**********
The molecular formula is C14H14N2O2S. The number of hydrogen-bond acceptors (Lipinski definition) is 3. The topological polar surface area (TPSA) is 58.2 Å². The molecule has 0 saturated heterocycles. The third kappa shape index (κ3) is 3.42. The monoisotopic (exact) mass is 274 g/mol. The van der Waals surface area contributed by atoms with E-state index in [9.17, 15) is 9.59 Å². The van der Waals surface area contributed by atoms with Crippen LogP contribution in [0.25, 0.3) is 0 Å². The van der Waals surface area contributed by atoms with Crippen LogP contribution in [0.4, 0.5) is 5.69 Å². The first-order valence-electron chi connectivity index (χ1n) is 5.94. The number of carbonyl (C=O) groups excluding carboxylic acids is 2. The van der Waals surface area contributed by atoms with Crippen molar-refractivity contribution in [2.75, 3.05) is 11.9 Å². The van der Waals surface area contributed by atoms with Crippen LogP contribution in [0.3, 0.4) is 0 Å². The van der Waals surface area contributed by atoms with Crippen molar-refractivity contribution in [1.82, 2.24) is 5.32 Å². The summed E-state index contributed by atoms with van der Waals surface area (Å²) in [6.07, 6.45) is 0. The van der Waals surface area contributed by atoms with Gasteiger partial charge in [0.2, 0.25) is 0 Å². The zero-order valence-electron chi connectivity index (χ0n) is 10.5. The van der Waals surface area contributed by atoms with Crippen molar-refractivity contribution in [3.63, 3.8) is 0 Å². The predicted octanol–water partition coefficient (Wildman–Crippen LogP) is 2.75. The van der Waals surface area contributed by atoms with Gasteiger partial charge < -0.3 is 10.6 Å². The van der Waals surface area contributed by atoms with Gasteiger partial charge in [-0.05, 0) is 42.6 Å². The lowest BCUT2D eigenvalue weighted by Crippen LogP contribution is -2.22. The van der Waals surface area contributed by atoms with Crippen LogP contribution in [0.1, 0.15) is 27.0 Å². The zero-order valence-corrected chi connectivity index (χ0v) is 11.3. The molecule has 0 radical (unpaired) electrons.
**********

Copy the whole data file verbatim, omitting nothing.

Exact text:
The molecular formula is C14H14N2O2S. The number of hydrogen-bond acceptors (Lipinski definition) is 3. The topological polar surface area (TPSA) is 58.2 Å². The molecule has 0 saturated heterocycles. The third kappa shape index (κ3) is 3.42. The monoisotopic (exact) mass is 274 g/mol. The van der Waals surface area contributed by atoms with E-state index in [9.17, 15) is 9.59 Å². The van der Waals surface area contributed by atoms with Crippen LogP contribution in [0.25, 0.3) is 0 Å². The van der Waals surface area contributed by atoms with Crippen LogP contribution in [0.4, 0.5) is 5.69 Å². The first-order valence-electron chi connectivity index (χ1n) is 5.94. The number of carbonyl (C=O) groups excluding carboxylic acids is 2. The van der Waals surface area contributed by atoms with Crippen molar-refractivity contribution in [2.75, 3.05) is 11.9 Å². The van der Waals surface area contributed by atoms with Crippen LogP contribution in [0.3, 0.4) is 0 Å². The van der Waals surface area contributed by atoms with Crippen molar-refractivity contribution in [1.82, 2.24) is 5.32 Å². The summed E-state index contributed by atoms with van der Waals surface area (Å²) in [6.07, 6.45) is 0. The van der Waals surface area contributed by atoms with Gasteiger partial charge in [0.2, 0.25) is 0 Å². The zero-order valence-electron chi connectivity index (χ0n) is 10.5. The van der Waals surface area contributed by atoms with Crippen molar-refractivity contribution in [3.63, 3.8) is 0 Å². The predicted octanol–water partition coefficient (Wildman–Crippen LogP) is 2.75. The van der Waals surface area contributed by atoms with Gasteiger partial charge < -0.3 is 10.6 Å². The van der Waals surface area contributed by atoms with Gasteiger partial charge in [-0.05, 0) is 42.6 Å². The lowest BCUT2D eigenvalue weighted by Crippen LogP contribution is -2.22. The van der Waals surface area contributed by atoms with Crippen LogP contribution in [0.1, 0.15) is 27.0 Å². The zero-order valence-corrected chi connectivity index (χ0v) is 11.3. The molecule has 0 radical (unpaired) electrons.